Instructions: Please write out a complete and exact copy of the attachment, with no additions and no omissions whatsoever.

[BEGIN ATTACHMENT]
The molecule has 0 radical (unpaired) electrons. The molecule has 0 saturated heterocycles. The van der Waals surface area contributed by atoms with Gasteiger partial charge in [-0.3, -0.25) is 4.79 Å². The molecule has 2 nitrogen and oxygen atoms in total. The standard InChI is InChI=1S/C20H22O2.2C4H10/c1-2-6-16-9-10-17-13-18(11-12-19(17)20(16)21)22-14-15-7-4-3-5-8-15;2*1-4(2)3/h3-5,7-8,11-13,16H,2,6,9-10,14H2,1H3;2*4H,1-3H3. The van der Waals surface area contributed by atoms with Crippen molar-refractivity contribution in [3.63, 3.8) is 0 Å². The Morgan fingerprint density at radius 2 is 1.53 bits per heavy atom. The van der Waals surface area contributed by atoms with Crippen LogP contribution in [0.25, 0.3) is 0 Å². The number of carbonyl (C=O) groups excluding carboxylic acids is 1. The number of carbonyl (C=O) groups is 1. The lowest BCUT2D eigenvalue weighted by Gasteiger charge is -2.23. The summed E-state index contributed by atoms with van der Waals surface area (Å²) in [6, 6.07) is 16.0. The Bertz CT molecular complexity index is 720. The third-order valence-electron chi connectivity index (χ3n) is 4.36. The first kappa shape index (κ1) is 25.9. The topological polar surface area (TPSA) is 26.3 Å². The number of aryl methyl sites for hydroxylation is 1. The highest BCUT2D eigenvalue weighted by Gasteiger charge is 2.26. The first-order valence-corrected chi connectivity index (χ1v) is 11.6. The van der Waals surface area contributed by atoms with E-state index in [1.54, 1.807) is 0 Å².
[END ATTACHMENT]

The molecule has 0 radical (unpaired) electrons. The molecule has 0 saturated heterocycles. The van der Waals surface area contributed by atoms with Gasteiger partial charge in [-0.3, -0.25) is 4.79 Å². The molecule has 2 nitrogen and oxygen atoms in total. The standard InChI is InChI=1S/C20H22O2.2C4H10/c1-2-6-16-9-10-17-13-18(11-12-19(17)20(16)21)22-14-15-7-4-3-5-8-15;2*1-4(2)3/h3-5,7-8,11-13,16H,2,6,9-10,14H2,1H3;2*4H,1-3H3. The van der Waals surface area contributed by atoms with Crippen molar-refractivity contribution in [3.63, 3.8) is 0 Å². The Morgan fingerprint density at radius 2 is 1.53 bits per heavy atom. The van der Waals surface area contributed by atoms with Crippen LogP contribution in [0.25, 0.3) is 0 Å². The number of carbonyl (C=O) groups excluding carboxylic acids is 1. The number of carbonyl (C=O) groups is 1. The lowest BCUT2D eigenvalue weighted by Gasteiger charge is -2.23. The summed E-state index contributed by atoms with van der Waals surface area (Å²) in [6, 6.07) is 16.0. The Bertz CT molecular complexity index is 720. The third-order valence-electron chi connectivity index (χ3n) is 4.36. The first kappa shape index (κ1) is 25.9. The topological polar surface area (TPSA) is 26.3 Å². The number of aryl methyl sites for hydroxylation is 1. The highest BCUT2D eigenvalue weighted by Gasteiger charge is 2.26. The first-order valence-corrected chi connectivity index (χ1v) is 11.6. The van der Waals surface area contributed by atoms with E-state index in [1.54, 1.807) is 0 Å².